Stephen Johnson Field: Near-Great Justice, or Near-Greatest Justice?

Stephen Johnson Field: Near-Great Justice, or Near-Greatest Justice?

Let us set the playing field. Stephen Johnson Field is no John Marshall. Nor is he Holmes, nor Brandeis, nor Story. He lacks the weight of Warren, the influence of Black, the force of Rehnquist. We do not argue otherwise. This is our modest proposal: When considering the vast tier of second-rate justices, Justice Field deserves to be at the top.[1] Field set the pace for the also-rans; of those justices whose ideas were discarded, Field’s had the most force. He is the most distinguished of the indistinguishable, as measured by numbers, substance, or more subjective qualifications. David S. Terry,...

A Brief Look at SCOCA’s October Oral Arguments

A Brief Look at SCOCA’s October Oral Arguments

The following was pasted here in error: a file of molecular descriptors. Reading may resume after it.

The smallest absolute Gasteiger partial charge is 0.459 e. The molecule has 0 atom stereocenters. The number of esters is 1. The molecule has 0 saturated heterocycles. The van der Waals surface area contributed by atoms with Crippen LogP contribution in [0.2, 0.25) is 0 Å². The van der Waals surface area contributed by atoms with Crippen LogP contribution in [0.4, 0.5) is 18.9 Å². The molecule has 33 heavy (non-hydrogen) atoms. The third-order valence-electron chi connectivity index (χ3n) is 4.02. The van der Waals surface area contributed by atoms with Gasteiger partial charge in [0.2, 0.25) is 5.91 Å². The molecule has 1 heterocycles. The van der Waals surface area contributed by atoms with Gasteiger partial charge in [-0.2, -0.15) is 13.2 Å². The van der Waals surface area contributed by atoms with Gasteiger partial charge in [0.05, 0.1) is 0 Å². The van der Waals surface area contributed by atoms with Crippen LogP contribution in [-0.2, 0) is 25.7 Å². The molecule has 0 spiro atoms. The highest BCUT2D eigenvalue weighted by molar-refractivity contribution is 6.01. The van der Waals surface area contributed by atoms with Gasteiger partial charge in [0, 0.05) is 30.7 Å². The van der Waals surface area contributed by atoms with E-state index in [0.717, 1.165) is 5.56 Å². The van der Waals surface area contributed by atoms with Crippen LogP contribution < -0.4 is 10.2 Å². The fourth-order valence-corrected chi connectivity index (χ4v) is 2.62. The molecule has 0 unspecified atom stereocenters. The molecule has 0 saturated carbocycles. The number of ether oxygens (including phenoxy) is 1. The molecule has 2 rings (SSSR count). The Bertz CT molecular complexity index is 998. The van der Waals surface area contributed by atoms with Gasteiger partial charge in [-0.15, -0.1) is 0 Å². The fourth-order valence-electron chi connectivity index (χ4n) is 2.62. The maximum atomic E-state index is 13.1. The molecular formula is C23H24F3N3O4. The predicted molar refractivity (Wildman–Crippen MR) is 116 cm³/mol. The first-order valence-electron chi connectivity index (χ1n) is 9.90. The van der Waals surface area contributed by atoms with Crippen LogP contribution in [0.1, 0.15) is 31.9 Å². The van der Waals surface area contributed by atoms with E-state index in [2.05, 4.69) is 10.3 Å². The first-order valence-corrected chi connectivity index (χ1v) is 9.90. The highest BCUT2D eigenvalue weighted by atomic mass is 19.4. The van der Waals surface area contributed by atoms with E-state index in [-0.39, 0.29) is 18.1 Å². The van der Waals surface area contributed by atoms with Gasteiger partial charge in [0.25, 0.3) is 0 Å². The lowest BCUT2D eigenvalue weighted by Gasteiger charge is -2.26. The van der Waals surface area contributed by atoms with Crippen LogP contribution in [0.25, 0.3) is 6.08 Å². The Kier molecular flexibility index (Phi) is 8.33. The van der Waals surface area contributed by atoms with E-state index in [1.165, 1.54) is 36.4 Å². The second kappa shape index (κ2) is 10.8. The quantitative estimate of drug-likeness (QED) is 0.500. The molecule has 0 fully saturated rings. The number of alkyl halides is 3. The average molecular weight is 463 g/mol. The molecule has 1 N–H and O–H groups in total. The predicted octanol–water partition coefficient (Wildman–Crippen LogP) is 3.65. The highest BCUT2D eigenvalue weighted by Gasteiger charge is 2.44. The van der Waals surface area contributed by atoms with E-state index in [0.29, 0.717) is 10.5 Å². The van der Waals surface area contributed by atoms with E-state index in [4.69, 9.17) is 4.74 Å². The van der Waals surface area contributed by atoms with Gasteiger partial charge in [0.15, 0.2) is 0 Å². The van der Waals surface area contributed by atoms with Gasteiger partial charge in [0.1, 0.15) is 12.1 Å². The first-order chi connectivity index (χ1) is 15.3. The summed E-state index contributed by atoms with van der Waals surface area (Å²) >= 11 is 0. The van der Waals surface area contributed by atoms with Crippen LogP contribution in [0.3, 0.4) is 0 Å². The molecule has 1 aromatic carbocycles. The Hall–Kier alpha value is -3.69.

On the calendar for hearing on October 6, 2015: Howard Jarvis Taxpayers Association et al. v. Padilla The California legislature passed a bill that would have placed an advisory question, in the form of Proposition 49, on the November 2014 ballot for voters to determine whether to call upon the U.S. Congress to overturn Citizens United v. Federal Election Commission (2010). The issue is whether the California legislature had the authority to place a nonbinding measure on the ballot seeking the views of the electorate. The court issued an order to show cause for why the relief prayed for in...

SCOCA seeks comment